Hungary's key national security focus since joining NATO in 1999 has been contributing to the stability of the region while integrating its armed forces into NATO's force structure. Hungary takes a keen interest in NATO expansion and in the transatlantic link. It shares a more acute sense of the threat than many other European countries and is watching events in the Balkans, Ukraine, and Russia with great interest. Hungarians believe that Hungary's own security and that of its ethnic minorities in neighboring countries will be best served by a peaceful, unified region, which will be achieved when EU and NATO membership is extended to the entire region.

Hungary was especially helpful during the implementation of the Dayton Peace Accords in the Balkans from 1995-2004, when its airbase at Taszar was used by coalition forces transiting the region. Hungary currently leads a Provisional Reconstruction Team (PRT) in Afghanistan, and has an Operational Mentoring and Liaison Team (OMLT), as well as Special Forces personnel, without caveat, in Afghanistan in 2009. A second OMLT deployed in 2010. The Hungarian military took over command of a joint battalion in the Balkans in 2008. Hungary's Papa Airbase is the home base of the Strategic Airlift Consortium's C-17 operations, expanding its contribution to NATO and other European partners. Hungary's military still faces numerous challenges to its modernization program, as reflected in the 2008 Hungarian defense budget, set at 1.17% of GDP, well below the NATO target of two percent.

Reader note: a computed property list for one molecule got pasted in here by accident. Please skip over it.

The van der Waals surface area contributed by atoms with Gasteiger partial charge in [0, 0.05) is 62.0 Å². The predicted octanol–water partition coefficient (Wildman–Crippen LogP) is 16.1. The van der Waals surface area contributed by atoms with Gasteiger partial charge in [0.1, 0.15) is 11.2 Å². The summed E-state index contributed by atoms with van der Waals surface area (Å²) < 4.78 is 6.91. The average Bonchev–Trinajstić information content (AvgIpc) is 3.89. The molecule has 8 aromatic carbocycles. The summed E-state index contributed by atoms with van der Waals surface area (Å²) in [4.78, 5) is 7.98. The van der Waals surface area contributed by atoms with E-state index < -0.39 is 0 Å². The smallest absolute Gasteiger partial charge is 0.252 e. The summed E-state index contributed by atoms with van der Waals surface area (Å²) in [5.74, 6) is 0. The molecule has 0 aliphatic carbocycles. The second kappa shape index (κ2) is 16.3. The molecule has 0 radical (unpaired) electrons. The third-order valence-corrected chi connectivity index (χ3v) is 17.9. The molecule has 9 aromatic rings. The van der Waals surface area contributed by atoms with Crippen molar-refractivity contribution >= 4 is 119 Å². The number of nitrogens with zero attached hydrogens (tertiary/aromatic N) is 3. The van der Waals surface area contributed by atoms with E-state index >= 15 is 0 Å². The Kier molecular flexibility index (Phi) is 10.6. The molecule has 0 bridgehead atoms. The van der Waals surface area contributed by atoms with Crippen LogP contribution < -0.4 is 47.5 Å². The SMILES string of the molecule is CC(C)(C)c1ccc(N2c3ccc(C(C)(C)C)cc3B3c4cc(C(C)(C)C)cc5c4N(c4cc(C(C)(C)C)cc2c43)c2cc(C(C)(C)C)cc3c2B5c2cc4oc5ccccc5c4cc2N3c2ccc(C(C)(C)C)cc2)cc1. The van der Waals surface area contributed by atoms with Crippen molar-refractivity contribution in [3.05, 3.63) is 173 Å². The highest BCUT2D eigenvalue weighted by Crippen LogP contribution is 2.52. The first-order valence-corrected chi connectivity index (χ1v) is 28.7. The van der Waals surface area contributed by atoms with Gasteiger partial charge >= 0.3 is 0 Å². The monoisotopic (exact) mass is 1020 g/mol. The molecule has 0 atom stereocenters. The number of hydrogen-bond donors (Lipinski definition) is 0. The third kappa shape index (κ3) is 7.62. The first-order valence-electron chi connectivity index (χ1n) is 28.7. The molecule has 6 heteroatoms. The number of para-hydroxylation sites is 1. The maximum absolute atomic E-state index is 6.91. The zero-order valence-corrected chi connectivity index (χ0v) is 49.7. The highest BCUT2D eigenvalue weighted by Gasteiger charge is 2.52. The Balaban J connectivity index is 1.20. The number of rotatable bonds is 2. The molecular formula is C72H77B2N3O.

Hungary was initially the most disappointing new member of NATO, given allegations of anti-Semitism, extra-territorial claims against neighbors, a reactionary view of military reform, and a failure to play a constructive role in Balkan security. In the introduction to the new Defense Review, published 11 August 2003, Defense Minister Ferenc Juhász was candid about the state of the Hungarian military. Juhász stated, "The constant reforms and reorganizations of the HDF of the past twenty years have caused a downward spiral of serial failures by the armed forces.". He also stated that Hungary was so far from meeting its commitments to NATO that it "would have been expelled if there were a mechanism for expulsion in place."